The Right to Bear Arms
Amendment II of the Bill of Rights as passed by the Congress states that “A well regulated Militia, being necessary to the security of a free State, the right of the people to keep and bear Arms, shall not be infringed.” The Amendment was intended to keep a check on the potentially autocratic tendencies of the government at a time when the United States was a lonely democracy in a world dominated by monarchies. An armed citizenry was seen as “necessary to the security of a free State” and male citizens were supposed to form the backbone of a militia that was to defend the young nation against British redcoats or any other potential invaders. Whilst guaranteeing the right to bear arms, Amendment II called for a “well regulated Militia.” Simply put, the framers of the U.S. Constitution guaranteed the right to own guns in a certain context that took into account both the liberty of the individual and the security of the state.
Leave Our Guns Alone
The opposition to any kind of gun control is premised around three arguments. First, gun control is a violation of a fundamental constitutional right and an encroachment on individual liberty. Even the Federal Assault Weapons Ban of 1994 was unacceptable because who is the government to decide what kind of weapons a citizen can own? Second, control will be ineffective because “guns don’t kill people, people kill people.” Besides, people who wanted to kill others will be able to get guns illegally on the black market. Third, gun control deflects attention from the real malaise that afflicts American society. The reason for the violence in American society is a collapse of faith, individual isolation and glamorization of violence in the media. Weaned on violent video games, young people imagine and implement killings for glamor and attention.
No Wait, Let Us Get Rid of Guns
Opposition to guns is growing. A visibly pained Obama captured the mood of the nation when he declared that the United States has “endured too many of these tragedies in the past few years.” They believe that there has to be some form of gun control. People should not be allowed to buy assault weapons at the very least so that the scale of massacres is not the same. In an urban setting with people living in close proximity, there is no longer the need for people to own guns. The constitution needs to change with the times to create a more safe society.
There is More to it than Guns
Israel and Switzerland are societies with widespread gun ownership but have lower rates of homicide than the United States. Both societies are military societies with a population trained to use arms and well aware of its dangers. Both of them also have strong licensing laws with stronger background checks than in the United States. However, many tribal societies with widespread gun ownership and no licensing laws rarely see school shootings.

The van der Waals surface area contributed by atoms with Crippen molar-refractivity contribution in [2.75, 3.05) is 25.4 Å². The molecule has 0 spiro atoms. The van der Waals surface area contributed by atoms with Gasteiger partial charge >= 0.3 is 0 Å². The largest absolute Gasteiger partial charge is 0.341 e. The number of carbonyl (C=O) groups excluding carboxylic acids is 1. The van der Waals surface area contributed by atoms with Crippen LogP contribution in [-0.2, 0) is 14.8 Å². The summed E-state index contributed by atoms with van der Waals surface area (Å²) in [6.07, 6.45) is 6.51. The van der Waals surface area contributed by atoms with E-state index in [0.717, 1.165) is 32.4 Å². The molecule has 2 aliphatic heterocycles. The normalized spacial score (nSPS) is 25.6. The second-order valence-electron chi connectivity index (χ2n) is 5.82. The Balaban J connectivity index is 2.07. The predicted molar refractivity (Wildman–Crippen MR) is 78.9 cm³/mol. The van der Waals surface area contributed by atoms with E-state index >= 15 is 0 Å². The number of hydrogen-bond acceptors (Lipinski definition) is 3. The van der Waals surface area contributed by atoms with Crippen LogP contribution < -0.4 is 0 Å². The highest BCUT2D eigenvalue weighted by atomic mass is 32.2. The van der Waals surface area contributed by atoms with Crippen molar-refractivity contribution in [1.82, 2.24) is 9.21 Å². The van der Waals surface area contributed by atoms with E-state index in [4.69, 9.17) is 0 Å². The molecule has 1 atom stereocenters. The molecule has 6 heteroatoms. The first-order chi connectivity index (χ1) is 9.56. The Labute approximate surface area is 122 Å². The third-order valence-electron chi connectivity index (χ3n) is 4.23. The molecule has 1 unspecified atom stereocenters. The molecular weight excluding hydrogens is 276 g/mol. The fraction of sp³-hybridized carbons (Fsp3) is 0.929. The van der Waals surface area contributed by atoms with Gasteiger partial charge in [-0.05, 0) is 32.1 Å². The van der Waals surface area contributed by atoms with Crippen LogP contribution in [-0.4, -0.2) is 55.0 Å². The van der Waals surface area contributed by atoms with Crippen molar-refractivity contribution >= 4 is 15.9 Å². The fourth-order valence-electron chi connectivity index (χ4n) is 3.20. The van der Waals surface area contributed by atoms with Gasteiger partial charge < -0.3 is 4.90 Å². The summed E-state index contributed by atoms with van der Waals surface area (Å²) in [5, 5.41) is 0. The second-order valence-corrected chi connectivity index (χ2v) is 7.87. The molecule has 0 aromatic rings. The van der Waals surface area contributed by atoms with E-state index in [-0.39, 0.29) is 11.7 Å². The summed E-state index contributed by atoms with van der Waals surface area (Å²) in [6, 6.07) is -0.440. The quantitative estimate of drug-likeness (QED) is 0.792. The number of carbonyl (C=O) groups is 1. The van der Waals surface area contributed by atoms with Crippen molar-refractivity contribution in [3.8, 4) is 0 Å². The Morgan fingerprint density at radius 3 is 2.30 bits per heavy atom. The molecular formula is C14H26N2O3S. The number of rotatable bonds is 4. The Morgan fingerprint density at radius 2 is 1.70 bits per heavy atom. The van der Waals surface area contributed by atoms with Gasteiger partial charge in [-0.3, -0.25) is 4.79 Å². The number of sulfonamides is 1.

Children are spared the fighting that adults engage in.
The United States certainly needs to tighten its gun control laws. The Federal Assault Weapons Ban of 1994 that expired in 2004 needs to be reinstated. Just as the United States does not allow citizens to own tanks or fighter jets, it cannot allow for assault weapons either. They are combat weapons that pose too much a risk to fellow citizens. Gun licenses for hunting and sporting weapons should only be obtainable only after police and medical review. Tough police action is needed to mop up guns floating around in the United States. Stricter laws are needed not only for the safety for American citizens but also for those who live south of the U.S. border. In due course, a constitutional amendment might even be needed but that is a long way off.
Controlling guns is not enough. There is something fundamentally flawed in American society and education. In places like Oakland, Detroit and Washington D.C., children in inner city neighborhoods see widespread bullying, drive by shootings and gratuitous violence. They lose their innocence too early. Society has become fragmented and many children spend more time playing video games instead of playing with other children. Even the NRA has a point when it criticizes the gratuitous media culture with its obsession with sensationalism, celebrities and violence. Many of these problems are too big for the government to solve but it could start with controlling guns and improving schools.
Atul Singh is the Founder and Editor-in-Chief of Fair Observer. He describes Fair Observer as a global conversation with space for leading narratives, ideas and insights from diverse sources. This article was first published on fairobserver.com in December 2012.